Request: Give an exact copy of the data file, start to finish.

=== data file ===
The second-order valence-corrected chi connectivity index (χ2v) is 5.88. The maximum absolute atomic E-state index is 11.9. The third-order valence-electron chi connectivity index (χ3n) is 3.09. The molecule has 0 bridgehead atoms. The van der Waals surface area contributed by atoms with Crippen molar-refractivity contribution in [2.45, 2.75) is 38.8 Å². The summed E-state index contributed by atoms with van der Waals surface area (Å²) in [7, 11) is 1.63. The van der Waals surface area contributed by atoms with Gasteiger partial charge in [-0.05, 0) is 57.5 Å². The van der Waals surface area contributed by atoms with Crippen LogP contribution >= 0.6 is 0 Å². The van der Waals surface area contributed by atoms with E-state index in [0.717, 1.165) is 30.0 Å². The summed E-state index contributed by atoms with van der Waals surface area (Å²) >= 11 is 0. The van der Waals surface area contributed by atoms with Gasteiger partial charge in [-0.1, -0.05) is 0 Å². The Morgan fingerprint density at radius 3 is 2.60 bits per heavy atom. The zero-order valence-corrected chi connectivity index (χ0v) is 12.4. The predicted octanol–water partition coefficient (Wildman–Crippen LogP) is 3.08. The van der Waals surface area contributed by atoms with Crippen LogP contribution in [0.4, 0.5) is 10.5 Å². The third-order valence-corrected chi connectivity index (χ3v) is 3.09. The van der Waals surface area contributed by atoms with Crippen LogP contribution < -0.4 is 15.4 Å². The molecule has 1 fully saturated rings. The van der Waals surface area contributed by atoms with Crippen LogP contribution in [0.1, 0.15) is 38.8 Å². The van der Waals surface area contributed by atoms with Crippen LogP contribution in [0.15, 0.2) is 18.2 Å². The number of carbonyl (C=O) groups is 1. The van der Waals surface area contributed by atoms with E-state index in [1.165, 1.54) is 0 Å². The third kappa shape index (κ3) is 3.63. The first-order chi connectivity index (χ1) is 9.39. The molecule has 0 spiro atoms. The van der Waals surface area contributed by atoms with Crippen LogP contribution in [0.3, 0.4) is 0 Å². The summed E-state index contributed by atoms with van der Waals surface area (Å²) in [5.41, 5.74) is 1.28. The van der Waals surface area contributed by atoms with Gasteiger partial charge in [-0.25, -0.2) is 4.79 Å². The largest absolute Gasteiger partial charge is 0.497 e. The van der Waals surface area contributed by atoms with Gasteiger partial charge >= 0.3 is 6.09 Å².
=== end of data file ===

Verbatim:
The second-order valence-corrected chi connectivity index (χ2v) is 5.88. The maximum absolute atomic E-state index is 11.9. The third-order valence-electron chi connectivity index (χ3n) is 3.09. The molecule has 0 bridgehead atoms. The van der Waals surface area contributed by atoms with Crippen molar-refractivity contribution in [2.45, 2.75) is 38.8 Å². The summed E-state index contributed by atoms with van der Waals surface area (Å²) in [7, 11) is 1.63. The van der Waals surface area contributed by atoms with Gasteiger partial charge in [-0.05, 0) is 57.5 Å². The van der Waals surface area contributed by atoms with Crippen LogP contribution >= 0.6 is 0 Å². The van der Waals surface area contributed by atoms with E-state index in [0.717, 1.165) is 30.0 Å². The summed E-state index contributed by atoms with van der Waals surface area (Å²) >= 11 is 0. The van der Waals surface area contributed by atoms with Gasteiger partial charge in [-0.1, -0.05) is 0 Å². The Morgan fingerprint density at radius 3 is 2.60 bits per heavy atom. The zero-order valence-corrected chi connectivity index (χ0v) is 12.4. The predicted octanol–water partition coefficient (Wildman–Crippen LogP) is 3.08. The van der Waals surface area contributed by atoms with Crippen LogP contribution in [0.4, 0.5) is 10.5 Å². The third-order valence-corrected chi connectivity index (χ3v) is 3.09. The van der Waals surface area contributed by atoms with Crippen LogP contribution < -0.4 is 15.4 Å². The molecule has 1 fully saturated rings. The van der Waals surface area contributed by atoms with Crippen LogP contribution in [0.1, 0.15) is 38.8 Å². The van der Waals surface area contributed by atoms with Crippen LogP contribution in [0.15, 0.2) is 18.2 Å². The number of carbonyl (C=O) groups is 1. The van der Waals surface area contributed by atoms with E-state index in [1.165, 1.54) is 0 Å². The third kappa shape index (κ3) is 3.63. The first-order chi connectivity index (χ1) is 9.39. The molecule has 0 spiro atoms. The van der Waals surface area contributed by atoms with Crippen LogP contribution in [0.3, 0.4) is 0 Å². The summed E-state index contributed by atoms with van der Waals surface area (Å²) in [5.41, 5.74) is 1.28. The van der Waals surface area contributed by atoms with Gasteiger partial charge in [-0.25, -0.2) is 4.79 Å². The largest absolute Gasteiger partial charge is 0.497 e. The van der Waals surface area contributed by atoms with Gasteiger partial charge >= 0.3 is 6.09 Å².